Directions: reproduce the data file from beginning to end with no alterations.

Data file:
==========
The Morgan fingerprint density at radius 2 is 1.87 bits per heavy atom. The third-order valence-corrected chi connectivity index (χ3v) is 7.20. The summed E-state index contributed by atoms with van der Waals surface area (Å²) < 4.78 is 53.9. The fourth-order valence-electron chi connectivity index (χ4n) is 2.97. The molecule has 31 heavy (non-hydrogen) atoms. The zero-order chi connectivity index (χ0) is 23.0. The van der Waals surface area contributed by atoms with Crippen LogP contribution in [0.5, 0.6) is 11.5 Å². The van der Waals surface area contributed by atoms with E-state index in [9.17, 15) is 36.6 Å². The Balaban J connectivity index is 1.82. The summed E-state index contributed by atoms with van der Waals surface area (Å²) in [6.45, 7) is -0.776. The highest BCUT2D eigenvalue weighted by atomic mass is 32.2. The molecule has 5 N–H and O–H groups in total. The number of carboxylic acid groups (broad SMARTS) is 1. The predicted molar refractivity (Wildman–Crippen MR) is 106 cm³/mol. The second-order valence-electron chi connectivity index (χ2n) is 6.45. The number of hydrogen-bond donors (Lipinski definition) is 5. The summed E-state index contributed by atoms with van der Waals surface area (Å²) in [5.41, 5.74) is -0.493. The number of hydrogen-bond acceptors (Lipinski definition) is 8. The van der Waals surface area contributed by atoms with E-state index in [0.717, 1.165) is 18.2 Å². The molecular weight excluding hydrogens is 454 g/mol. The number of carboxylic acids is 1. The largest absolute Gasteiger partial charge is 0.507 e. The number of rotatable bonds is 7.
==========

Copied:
The Morgan fingerprint density at radius 2 is 1.87 bits per heavy atom. The third-order valence-corrected chi connectivity index (χ3v) is 7.20. The summed E-state index contributed by atoms with van der Waals surface area (Å²) < 4.78 is 53.9. The fourth-order valence-electron chi connectivity index (χ4n) is 2.97. The molecule has 31 heavy (non-hydrogen) atoms. The zero-order chi connectivity index (χ0) is 23.0. The van der Waals surface area contributed by atoms with Crippen LogP contribution in [0.5, 0.6) is 11.5 Å². The van der Waals surface area contributed by atoms with E-state index in [9.17, 15) is 36.6 Å². The Balaban J connectivity index is 1.82. The summed E-state index contributed by atoms with van der Waals surface area (Å²) in [6.45, 7) is -0.776. The highest BCUT2D eigenvalue weighted by atomic mass is 32.2. The molecule has 5 N–H and O–H groups in total. The number of carboxylic acid groups (broad SMARTS) is 1. The predicted molar refractivity (Wildman–Crippen MR) is 106 cm³/mol. The second-order valence-electron chi connectivity index (χ2n) is 6.45. The number of hydrogen-bond donors (Lipinski definition) is 5. The summed E-state index contributed by atoms with van der Waals surface area (Å²) in [5.41, 5.74) is -0.493. The number of hydrogen-bond acceptors (Lipinski definition) is 8. The van der Waals surface area contributed by atoms with E-state index in [0.717, 1.165) is 18.2 Å². The molecular weight excluding hydrogens is 454 g/mol. The number of carboxylic acids is 1. The largest absolute Gasteiger partial charge is 0.507 e. The number of rotatable bonds is 7.